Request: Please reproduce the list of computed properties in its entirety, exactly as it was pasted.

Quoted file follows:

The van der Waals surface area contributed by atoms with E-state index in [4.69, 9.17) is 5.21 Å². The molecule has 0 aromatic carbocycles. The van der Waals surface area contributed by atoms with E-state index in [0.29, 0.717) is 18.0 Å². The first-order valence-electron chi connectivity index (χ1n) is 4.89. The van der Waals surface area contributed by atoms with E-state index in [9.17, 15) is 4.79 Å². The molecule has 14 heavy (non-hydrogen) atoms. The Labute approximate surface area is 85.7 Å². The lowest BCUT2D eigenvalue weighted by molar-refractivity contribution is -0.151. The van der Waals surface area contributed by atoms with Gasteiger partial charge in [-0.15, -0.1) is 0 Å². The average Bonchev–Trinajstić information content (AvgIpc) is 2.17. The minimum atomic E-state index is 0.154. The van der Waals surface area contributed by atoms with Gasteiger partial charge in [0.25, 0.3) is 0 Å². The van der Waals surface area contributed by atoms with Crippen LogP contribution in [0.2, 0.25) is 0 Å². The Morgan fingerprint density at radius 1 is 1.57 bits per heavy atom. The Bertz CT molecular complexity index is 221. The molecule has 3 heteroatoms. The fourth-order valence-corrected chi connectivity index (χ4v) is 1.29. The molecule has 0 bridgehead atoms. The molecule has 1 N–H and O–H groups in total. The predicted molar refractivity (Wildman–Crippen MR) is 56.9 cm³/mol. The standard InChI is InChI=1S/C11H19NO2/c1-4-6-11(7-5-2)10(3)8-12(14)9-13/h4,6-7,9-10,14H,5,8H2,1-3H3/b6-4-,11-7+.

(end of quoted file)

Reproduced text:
The van der Waals surface area contributed by atoms with E-state index in [4.69, 9.17) is 5.21 Å². The molecule has 0 aromatic carbocycles. The van der Waals surface area contributed by atoms with E-state index in [0.29, 0.717) is 18.0 Å². The first-order valence-electron chi connectivity index (χ1n) is 4.89. The van der Waals surface area contributed by atoms with E-state index in [9.17, 15) is 4.79 Å². The molecule has 14 heavy (non-hydrogen) atoms. The Labute approximate surface area is 85.7 Å². The lowest BCUT2D eigenvalue weighted by molar-refractivity contribution is -0.151. The van der Waals surface area contributed by atoms with Gasteiger partial charge in [-0.15, -0.1) is 0 Å². The average Bonchev–Trinajstić information content (AvgIpc) is 2.17. The minimum atomic E-state index is 0.154. The van der Waals surface area contributed by atoms with Gasteiger partial charge in [0.25, 0.3) is 0 Å². The van der Waals surface area contributed by atoms with Crippen LogP contribution in [0.2, 0.25) is 0 Å². The Morgan fingerprint density at radius 1 is 1.57 bits per heavy atom. The Bertz CT molecular complexity index is 221. The molecule has 3 heteroatoms. The fourth-order valence-corrected chi connectivity index (χ4v) is 1.29. The molecule has 0 bridgehead atoms. The molecule has 1 N–H and O–H groups in total. The predicted molar refractivity (Wildman–Crippen MR) is 56.9 cm³/mol. The standard InChI is InChI=1S/C11H19NO2/c1-4-6-11(7-5-2)10(3)8-12(14)9-13/h4,6-7,9-10,14H,5,8H2,1-3H3/b6-4-,11-7+.